It’s never too late to find those missing from the Kosovo war
My assignment to the US Mission in Kosovo (now Embassy) in 2005 is unforgettable. Although I have covered the region at the US State Department in Washington, DC since 2002, living and working in Kosovo has been a meaningful experience, both professionally and personally.
Not only did I enjoy the local culture, including the infamous macchiatos, but I also developed many meaningful friendships. Although I no longer work for my government, I continue to follow Kosovo politics and occasionally write about transitional justice in the Balkans as part of my current job as a university professor.
Although I have fond memories of Kosovo, some experiences have been traumatic. As part of my portfolio at the Mission, I was responsible for working with the United Nations Mission in Kosovo, UNMIK, local Provisional Institutions of Self-Government, PISGs and civil society on missing persons. At that time, the United States was helping fund the exhumations of graves in Kosovo, and in order to monitor the implementation of our assistance, UNMIK invited me to a grave they were exhuming.
There, in a shallow grave, the skeletal remains of 13 individuals were found with their hands and feet still bound with string. It was clear that they had been executed as many had a single bullet in the back of the neck. I had never seen anything so unsettling, and the images and emotions of that day remain fresh in my mind.
Yet compared to the pain the families of the missing continue to experience, my discomfort means little. More than two decades after the end of the conflict in Kosovo, more than 1,600 people are still missing. Although resolving the fate of those forcibly disappeared during conflict often takes many years in most countries, it is tragic that thousands of families in Kosovo, across all ethnic communities, have still not had the chance to learn the truth about the fate of their fathers, sons, daughters, etc.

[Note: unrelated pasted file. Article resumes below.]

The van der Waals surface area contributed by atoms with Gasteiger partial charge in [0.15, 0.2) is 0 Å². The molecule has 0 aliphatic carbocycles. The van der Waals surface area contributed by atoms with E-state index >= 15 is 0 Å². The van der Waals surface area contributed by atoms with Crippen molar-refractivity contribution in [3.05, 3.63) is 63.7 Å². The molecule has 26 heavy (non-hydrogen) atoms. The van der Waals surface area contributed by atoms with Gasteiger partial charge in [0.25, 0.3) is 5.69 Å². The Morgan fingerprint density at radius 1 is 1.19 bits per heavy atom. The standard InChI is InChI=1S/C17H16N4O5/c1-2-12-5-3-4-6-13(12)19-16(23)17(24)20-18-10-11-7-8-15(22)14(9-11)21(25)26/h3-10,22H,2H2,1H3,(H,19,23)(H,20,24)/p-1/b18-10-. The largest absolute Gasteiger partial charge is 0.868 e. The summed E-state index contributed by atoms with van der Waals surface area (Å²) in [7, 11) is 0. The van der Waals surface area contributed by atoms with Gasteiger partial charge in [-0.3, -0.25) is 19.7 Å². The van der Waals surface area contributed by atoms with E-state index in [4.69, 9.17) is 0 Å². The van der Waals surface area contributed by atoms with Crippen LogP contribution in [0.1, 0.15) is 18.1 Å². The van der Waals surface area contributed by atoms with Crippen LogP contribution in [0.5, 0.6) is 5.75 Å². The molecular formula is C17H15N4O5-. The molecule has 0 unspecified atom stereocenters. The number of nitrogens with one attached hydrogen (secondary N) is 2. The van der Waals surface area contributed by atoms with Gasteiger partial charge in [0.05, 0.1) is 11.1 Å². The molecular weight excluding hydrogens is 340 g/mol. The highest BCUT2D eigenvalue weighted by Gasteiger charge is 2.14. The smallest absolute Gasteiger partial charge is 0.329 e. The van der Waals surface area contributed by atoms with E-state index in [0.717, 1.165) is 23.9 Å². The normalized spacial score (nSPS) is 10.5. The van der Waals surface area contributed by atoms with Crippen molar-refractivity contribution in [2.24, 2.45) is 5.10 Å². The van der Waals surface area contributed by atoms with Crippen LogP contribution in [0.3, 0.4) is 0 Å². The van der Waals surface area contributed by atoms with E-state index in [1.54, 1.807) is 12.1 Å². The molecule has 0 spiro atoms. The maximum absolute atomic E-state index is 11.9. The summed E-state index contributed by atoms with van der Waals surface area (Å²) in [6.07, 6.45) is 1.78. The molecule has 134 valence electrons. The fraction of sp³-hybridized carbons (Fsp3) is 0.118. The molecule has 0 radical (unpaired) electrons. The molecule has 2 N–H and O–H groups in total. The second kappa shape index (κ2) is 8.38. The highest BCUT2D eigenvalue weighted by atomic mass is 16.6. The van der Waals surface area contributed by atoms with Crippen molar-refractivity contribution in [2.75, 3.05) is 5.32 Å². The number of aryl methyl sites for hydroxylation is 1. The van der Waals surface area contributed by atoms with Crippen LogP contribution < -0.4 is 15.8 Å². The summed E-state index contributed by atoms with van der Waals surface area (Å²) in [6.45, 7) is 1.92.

According to the Geneva Conventions, in particular Additional Protocol I, Article 33 (1977), victims of an armed conflict have the right to know the fate of their missing relatives, and the parties to the conflict have the responsibility to search for the missing. as well as facilitating the return of leftovers.
Recognizing the importance of this issue, the United Nations Security Council issued Resolution 2474 in 2019 reminding parties to a conflict of their responsibilities under international humanitarian law, and also noted that resolving this issue was important for building peace. In fact, the resolution states that “the manner in which these cases [the missing] are addressed affects relations between parties to an armed conflict and conflict resolution efforts”.
If we must never forget the human toll that this represents for its victims, the question of the missing is also a political and social challenge which prevents Kosovo and Serbia from moving forward. During my time at the State Department, I met regularly with victims of war. During a meeting, I spoke to a mother whose son had disappeared; I reminded him of the United States’ commitment to finding the missing and reiterated our wish for a multi-ethnic Kosovo.
After completing what I thought was a perfect statement of our policy, this individual kindly informed me that while Kosovo appreciated American support, I was rather naïve to believe that reconciliation between Kosovo Albanians and Serbs would possible while thousands were away from friends and families. . At that point, the depth of distrust between the ethnic communities of Kosovo and the pain that the war inflicted on them finally marked me.
While I am heartened to see Kosovo Albanian and Serbian families now working together on the missing, I wonder if full reconciliation is possible when over 1,600 people have still not been found (and the perpetrators of these crimes have not apologized or admitted responsibility).